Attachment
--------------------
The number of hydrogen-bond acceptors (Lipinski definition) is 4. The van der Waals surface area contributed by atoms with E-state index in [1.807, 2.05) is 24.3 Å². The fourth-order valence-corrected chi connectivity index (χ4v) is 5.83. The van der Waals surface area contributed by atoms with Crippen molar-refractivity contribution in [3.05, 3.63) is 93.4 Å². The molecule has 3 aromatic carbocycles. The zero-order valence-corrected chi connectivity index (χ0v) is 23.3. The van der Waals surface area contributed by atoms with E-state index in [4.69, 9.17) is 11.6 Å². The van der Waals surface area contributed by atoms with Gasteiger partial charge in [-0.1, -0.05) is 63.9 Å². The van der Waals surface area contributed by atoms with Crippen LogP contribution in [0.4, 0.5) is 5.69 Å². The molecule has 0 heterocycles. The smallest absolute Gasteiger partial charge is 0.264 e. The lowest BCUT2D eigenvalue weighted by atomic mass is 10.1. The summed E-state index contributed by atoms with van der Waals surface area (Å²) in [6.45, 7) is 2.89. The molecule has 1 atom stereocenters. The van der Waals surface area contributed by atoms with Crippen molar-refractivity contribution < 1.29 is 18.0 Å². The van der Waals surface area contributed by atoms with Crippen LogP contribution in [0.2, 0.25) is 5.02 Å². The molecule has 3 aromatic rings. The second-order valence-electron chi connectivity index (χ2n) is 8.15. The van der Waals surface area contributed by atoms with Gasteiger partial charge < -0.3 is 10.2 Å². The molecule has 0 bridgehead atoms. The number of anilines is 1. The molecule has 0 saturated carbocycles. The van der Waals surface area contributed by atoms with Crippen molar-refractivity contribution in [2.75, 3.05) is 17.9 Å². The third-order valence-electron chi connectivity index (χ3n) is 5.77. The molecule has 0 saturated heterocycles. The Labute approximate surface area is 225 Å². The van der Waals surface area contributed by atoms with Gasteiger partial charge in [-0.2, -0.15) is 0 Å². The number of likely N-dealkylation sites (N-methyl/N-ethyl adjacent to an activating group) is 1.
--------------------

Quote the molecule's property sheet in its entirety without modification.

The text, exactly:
The number of hydrogen-bond acceptors (Lipinski definition) is 4. The van der Waals surface area contributed by atoms with E-state index in [1.807, 2.05) is 24.3 Å². The fourth-order valence-corrected chi connectivity index (χ4v) is 5.83. The van der Waals surface area contributed by atoms with Crippen molar-refractivity contribution in [3.05, 3.63) is 93.4 Å². The molecule has 3 aromatic carbocycles. The zero-order valence-corrected chi connectivity index (χ0v) is 23.3. The van der Waals surface area contributed by atoms with E-state index in [4.69, 9.17) is 11.6 Å². The van der Waals surface area contributed by atoms with Gasteiger partial charge in [-0.1, -0.05) is 63.9 Å². The van der Waals surface area contributed by atoms with Crippen LogP contribution in [0.4, 0.5) is 5.69 Å². The molecule has 0 heterocycles. The smallest absolute Gasteiger partial charge is 0.264 e. The lowest BCUT2D eigenvalue weighted by atomic mass is 10.1. The summed E-state index contributed by atoms with van der Waals surface area (Å²) in [6.45, 7) is 2.89. The molecule has 1 atom stereocenters. The van der Waals surface area contributed by atoms with Crippen molar-refractivity contribution < 1.29 is 18.0 Å². The van der Waals surface area contributed by atoms with Crippen LogP contribution in [0.2, 0.25) is 5.02 Å². The molecule has 3 aromatic rings. The second-order valence-electron chi connectivity index (χ2n) is 8.15. The van der Waals surface area contributed by atoms with Gasteiger partial charge < -0.3 is 10.2 Å². The molecule has 0 bridgehead atoms. The number of anilines is 1. The molecule has 0 saturated carbocycles. The van der Waals surface area contributed by atoms with Crippen molar-refractivity contribution in [2.75, 3.05) is 17.9 Å². The third-order valence-electron chi connectivity index (χ3n) is 5.77. The molecule has 0 saturated heterocycles. The Labute approximate surface area is 225 Å². The van der Waals surface area contributed by atoms with Gasteiger partial charge in [-0.2, -0.15) is 0 Å². The number of likely N-dealkylation sites (N-methyl/N-ethyl adjacent to an activating group) is 1.